I am not sure it is really enough to say that, if they have these additional costs, they should not count against the limit if they have the funds. The question really is: how could they be helped to have the funds to make sure that they can compete on a level playing field? My first question to the Minister in his new position is: what is the Government’s current attitude towards helping disabled candidates stand for election? We have experience of the Access to Elected Office Fund and the EnAble Fund, but I understand that, after 31 March, there will be no funding from a government source to help disabled people to stand in these or any future elections.

Overall, as the Minister outlined, the changes proposed to election regulations are really common sense, but the need to make these minor changes highlights the way that we need to codify and modernise all our election laws, as recommended by the Law Commissions some years ago. What can he tell us about the Government’s current attitude towards codifying and modernising the whole range of election laws? The Law Commissions have done much of the work on this; they say that there are so many different pieces of legislation and there have been so many new elections since that legislation was drafted that we need to look at this issue as a whole, instead of, as I fear we will, looking at each individual bit of legislation. The danger will be that, as we look at each individual bit of legislation and potential reforms, the accusation may be made in this House that legislation is brought forward for particular parts of election law that favour a particular party that is in government and not parties that are not in government. Surely it would be better to follow the advice of the Law Commissions and look at all our election law in the round, codify it properly, modernise it and make sure we proceed on a fair basis.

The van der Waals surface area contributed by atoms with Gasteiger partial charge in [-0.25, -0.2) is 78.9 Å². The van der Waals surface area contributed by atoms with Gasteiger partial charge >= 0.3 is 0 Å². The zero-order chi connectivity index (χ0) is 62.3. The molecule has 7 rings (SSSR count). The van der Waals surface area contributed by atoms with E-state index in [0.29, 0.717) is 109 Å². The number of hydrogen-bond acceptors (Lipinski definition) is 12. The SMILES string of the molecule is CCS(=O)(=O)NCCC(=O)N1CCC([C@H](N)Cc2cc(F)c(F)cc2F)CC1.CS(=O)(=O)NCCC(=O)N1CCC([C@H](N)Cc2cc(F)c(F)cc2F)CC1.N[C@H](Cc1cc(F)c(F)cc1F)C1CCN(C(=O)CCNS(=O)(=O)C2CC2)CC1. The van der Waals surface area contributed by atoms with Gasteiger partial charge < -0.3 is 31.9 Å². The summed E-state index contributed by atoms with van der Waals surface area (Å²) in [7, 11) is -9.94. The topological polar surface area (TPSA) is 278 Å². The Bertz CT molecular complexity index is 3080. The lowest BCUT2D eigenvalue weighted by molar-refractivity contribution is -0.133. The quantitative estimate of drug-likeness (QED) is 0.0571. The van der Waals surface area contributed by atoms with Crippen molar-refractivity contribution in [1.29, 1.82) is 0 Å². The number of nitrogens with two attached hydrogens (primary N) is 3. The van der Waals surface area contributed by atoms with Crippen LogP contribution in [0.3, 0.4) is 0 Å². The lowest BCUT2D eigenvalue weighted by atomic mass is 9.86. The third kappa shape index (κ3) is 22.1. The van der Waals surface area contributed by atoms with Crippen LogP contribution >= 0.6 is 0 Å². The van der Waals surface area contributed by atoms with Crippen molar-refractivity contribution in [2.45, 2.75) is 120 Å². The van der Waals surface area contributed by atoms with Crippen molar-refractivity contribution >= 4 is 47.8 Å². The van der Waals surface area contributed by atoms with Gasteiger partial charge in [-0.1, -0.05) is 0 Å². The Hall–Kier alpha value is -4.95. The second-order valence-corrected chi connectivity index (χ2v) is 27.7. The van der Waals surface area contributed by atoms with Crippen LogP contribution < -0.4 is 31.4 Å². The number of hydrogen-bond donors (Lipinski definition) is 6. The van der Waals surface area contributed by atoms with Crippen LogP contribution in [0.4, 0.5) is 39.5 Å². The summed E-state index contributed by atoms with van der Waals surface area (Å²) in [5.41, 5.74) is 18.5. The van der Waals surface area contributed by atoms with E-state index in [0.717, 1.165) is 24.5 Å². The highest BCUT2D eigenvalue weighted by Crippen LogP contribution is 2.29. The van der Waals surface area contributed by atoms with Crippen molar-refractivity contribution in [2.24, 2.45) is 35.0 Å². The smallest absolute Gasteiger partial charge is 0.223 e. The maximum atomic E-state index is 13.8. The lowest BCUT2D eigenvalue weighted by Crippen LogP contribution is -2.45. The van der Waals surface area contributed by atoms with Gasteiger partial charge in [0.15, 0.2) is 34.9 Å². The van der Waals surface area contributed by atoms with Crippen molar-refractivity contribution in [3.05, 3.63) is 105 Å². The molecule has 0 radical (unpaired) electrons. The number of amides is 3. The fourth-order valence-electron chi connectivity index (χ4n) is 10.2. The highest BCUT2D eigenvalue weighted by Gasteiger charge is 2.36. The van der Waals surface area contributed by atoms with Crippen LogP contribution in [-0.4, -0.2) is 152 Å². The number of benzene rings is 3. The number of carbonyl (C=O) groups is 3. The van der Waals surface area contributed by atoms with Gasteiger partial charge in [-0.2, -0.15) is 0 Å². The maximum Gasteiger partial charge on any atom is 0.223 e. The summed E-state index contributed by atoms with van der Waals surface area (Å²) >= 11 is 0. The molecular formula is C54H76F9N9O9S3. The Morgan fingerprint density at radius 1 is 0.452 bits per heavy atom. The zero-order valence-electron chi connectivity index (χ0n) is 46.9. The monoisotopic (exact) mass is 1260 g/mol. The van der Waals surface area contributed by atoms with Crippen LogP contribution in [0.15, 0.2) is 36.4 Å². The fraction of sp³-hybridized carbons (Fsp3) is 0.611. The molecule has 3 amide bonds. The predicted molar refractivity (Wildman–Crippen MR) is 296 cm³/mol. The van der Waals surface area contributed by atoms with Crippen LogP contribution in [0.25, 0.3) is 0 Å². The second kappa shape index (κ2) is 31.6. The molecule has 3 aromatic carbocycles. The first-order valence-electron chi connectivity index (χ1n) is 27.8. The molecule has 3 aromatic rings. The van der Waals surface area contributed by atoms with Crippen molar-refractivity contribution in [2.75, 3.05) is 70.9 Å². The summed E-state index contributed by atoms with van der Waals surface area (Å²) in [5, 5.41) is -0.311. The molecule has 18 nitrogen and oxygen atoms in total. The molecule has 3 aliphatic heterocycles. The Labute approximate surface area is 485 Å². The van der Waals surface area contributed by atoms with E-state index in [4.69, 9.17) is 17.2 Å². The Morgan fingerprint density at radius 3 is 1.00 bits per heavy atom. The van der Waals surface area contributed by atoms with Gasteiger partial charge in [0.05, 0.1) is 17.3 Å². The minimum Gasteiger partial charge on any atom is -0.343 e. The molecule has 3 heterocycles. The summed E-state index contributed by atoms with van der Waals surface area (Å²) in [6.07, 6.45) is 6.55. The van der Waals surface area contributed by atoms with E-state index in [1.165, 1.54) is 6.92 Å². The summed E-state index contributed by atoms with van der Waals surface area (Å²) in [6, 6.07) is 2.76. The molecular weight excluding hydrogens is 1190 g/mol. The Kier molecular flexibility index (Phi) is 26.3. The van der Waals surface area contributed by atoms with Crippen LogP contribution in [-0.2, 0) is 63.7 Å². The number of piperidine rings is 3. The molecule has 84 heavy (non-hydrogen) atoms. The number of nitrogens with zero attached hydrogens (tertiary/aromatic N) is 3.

My Lords, I welcome the noble Lord to his place. I have watched him on the Back Benches over a number of years and wondered when his day would come; it has finally come and I congratulate him.

Article 2(3) of the order

“adds to that list of matters reasonably incurred expenditure by or on behalf of a disabled candidate that is reasonably attributable to the candidate’s disability.”

I understand that, in law, the word “reasonable” is very expensive and can lead to court cases, contests and arguments with officials about what constitutes reasonableness. I wonder whether we can have some explanation. To give an example, who will decide what is reasonable? Could it be that, if a person is in receipt of a benefit relating to disability, that in itself would lead to a qualification? Could it be simply a personal statement, where somebody says, “I am disabled”, or a doctor’s note saying that the person is sufficiently disabled? The word “reasonable” always worries me when I see it in law and I just wonder if we can hear a little more. We have a former Lord Chancellor here who smiles when I suggest that it is an expensive word—perhaps he would like to intervene to tell us what he believes would be the construct in this particular case.

My Lords, I welcome the noble Lord, Lord True, to the Dispatch Box today. I congratulate him on his appointment and I wish him well with his new responsibilities. I look forward to the many debates we will have over the coming weeks and months. I also very much agree with his comments about the noble Lord, Lord Young of Cookham, who I enjoyed working with very much and who is always worth listening to.

I have no issue whatever with the order before us today. A number of points have been raised, which I support, and I look forward to the noble Lord’s response. It is right that we ensure that candidates with a disability are able to stand for election so that we can ensure that our elected officials and officers reflect the people that they represent. I am very happy to support the order to ensure that expenditure related to a candidate’s disability does not come out of the election expenditure limit.

I follow on from the point that the noble Lord, Lord Rennard, made. I have mentioned it many times before and, every time, the noble Lord, Lord Young of Cookham, would agree with me. I would say, “Our election law is not fit for purpose,” and he would say, “I agree entirely.” We had a number of meetings—the noble Lords, Lord Tyler and Lord Rennard, and my noble friend Lady Kennedy all came along—and discussed these things. Everyone agrees that our election law is not fit for purpose and we have to sort it out.